Alphabet (NASDAQ:GOOG, NASDAQ:GOOGL) still looks attractive despite its good run during 2020. Google stock rose 31% during 2020, although most of that gain was in Q4 when it rose 19.6%. But that is good since it shows that the market believes the tide is turning in Google’s fundamental business.
And don’t be deceived. Google is all about ad sales. Google makes 85% of its revenue from digital ad sales.
This virtually assures that Google stock will be a great play on that theme over the next five years. The stock valuation does not seem excessive from that standpoint. Moreover, in Q4, the market started to believe that ad sales in 2021 will rise significantly.
As a result, I believe that Google stock is worth at least 20.3% more than its closing price on Dec. 31 of 1,755.81. This puts my price target at $2,112 per share. Here is why.
How to Simply Value Google
Alphabet is one of the largest market capitalization stocks in the U.S. Its market cap is $1.19 trillion. There are only three other U.S. stocks with higher market caps.
For example, Apple (NASDAQ:AAPL) has a $2.26 trillion market cap and Microsoft (NASDAQ:MSFT) has a $1.68 trillion market cap. In addition, Amazon (NASDAQ:AMZN) has a $1.63 trillion market cap. All of these are from the last trading day of 2020 and use Seeking Alpha’s Summary tab page calculation of these market caps.
So it stands to reason that we should compare the valuations of these three stocks to Google stock and adjust the target price accordingly. The thinking here is that investors are willing to pay higher valuations metrics for even larger market cap stocks.
Therefore at some point, they will likely put the same valuation on Google stock. This is from a comp viewpoint or if they suspect that a reversion to the mean will occur.
Moreover, the same underlying trends affect the U.S. economy, including a rebound in digital sales, as well as ad spending affects all four of these companies. What affects Apple, Amazon and Microsoft will also typically affect Google.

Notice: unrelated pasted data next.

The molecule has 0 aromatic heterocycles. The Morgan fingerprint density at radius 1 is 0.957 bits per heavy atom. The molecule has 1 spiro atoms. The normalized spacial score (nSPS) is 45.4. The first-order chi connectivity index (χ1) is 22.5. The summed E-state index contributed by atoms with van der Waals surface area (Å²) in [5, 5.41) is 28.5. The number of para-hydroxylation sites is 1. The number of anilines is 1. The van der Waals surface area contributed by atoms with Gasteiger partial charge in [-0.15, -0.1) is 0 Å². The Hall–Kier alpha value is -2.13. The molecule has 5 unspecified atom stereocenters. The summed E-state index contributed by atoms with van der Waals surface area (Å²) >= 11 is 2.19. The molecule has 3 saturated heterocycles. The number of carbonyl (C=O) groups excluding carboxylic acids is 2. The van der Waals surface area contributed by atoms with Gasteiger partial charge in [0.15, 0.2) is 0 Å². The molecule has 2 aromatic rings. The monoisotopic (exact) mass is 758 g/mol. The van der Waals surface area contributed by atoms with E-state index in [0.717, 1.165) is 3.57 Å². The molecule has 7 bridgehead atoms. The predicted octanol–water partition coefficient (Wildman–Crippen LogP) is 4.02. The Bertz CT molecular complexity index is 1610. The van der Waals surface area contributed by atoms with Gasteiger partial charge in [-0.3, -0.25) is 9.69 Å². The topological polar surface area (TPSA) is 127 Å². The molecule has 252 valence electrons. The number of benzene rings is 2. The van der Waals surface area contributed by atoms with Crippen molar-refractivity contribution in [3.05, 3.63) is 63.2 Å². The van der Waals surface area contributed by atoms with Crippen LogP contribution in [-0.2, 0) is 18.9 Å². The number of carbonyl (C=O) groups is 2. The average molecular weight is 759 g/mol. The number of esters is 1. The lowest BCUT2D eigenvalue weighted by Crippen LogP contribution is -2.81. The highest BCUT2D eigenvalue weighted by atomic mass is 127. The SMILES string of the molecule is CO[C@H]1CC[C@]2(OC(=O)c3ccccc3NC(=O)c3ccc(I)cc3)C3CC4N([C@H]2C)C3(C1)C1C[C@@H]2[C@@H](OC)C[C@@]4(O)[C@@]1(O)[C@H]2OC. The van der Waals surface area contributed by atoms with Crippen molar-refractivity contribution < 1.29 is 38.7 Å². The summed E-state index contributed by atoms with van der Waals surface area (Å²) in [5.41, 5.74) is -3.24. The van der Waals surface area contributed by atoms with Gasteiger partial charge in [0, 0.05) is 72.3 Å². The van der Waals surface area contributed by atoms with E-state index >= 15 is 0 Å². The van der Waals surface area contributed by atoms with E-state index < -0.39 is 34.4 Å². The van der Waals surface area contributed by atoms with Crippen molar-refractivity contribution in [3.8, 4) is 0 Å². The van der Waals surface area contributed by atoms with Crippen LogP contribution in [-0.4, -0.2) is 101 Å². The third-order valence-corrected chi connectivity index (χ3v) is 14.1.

What Google Stock Is Worth
Almost all of these three stocks have higher price-to-sales multiples for 2021 than Google stock. For example, Apple’s forecast multiple of sales for 2021 is 6.79 times sales. But that is 22.8% higher than Alphabet, which is at 5.53 times 2021 forecast sales.
Therefore, the average of all three of these stock’s 2021 price-to-sales is 6.677 sales. Since Alphabet’s 2021 forecast sales is $214.34 billion, this puts its pro forma market cap at $1.431 trillion.
That represents a 20.3% gain over the existing $1.19 trillion market cap. In other words, Google stock is worth $2,112 per share (20.3% above its price of $1,755.81 on Dec. 31). This is based on an average price-to-sales comparison with Apple, Amazon, and Microsoft.
Granted, this is somewhat of a simplistic model. But who says you have to have a complicated model? Sometimes the best way to invest is to have a simple model in your head to allow you to know where a stock stands. This allows you to easily know when a stock is too high or too low.
And just in case you are wondering, some major analysts have come up with a similar price target.
What Analysts Say About Alphabet
On Dec. 31, Baird raised its target price to $2,000 from $1,725 for Google stock. The analyst, Colin Sebastian, liked what he saw for the 2020 Christmas shopping season and what he calls “digital ad visibility” in 2021.
Moreover, he believes that the stock could be as high as $3,000 in the long term. That represents a potential gain of 71% from the price at the end of 2020.
TipRanks.com reports that 28 analysts have an average price of $1,944 for Google stock. That represents a potential gain of 10.9% from the end of 2020.
However, not everyone is as sanguine on the stock. For example, Marketbeat.com reports that the consensus of 24 Wall Street analysts is only $1,800.79. Yahoo Finance reports that the average of 12 analysts is $1,862.08.
This highlights why it is important to have a simple model in your head about how to value a popular stock like Alphabet. My simple shows that it is worth at least 20% more at $2,112 per share.
On the date of publication, Mark R. Hake did not have (either directly or indirectly) any positions in any of the securities mentioned in this article.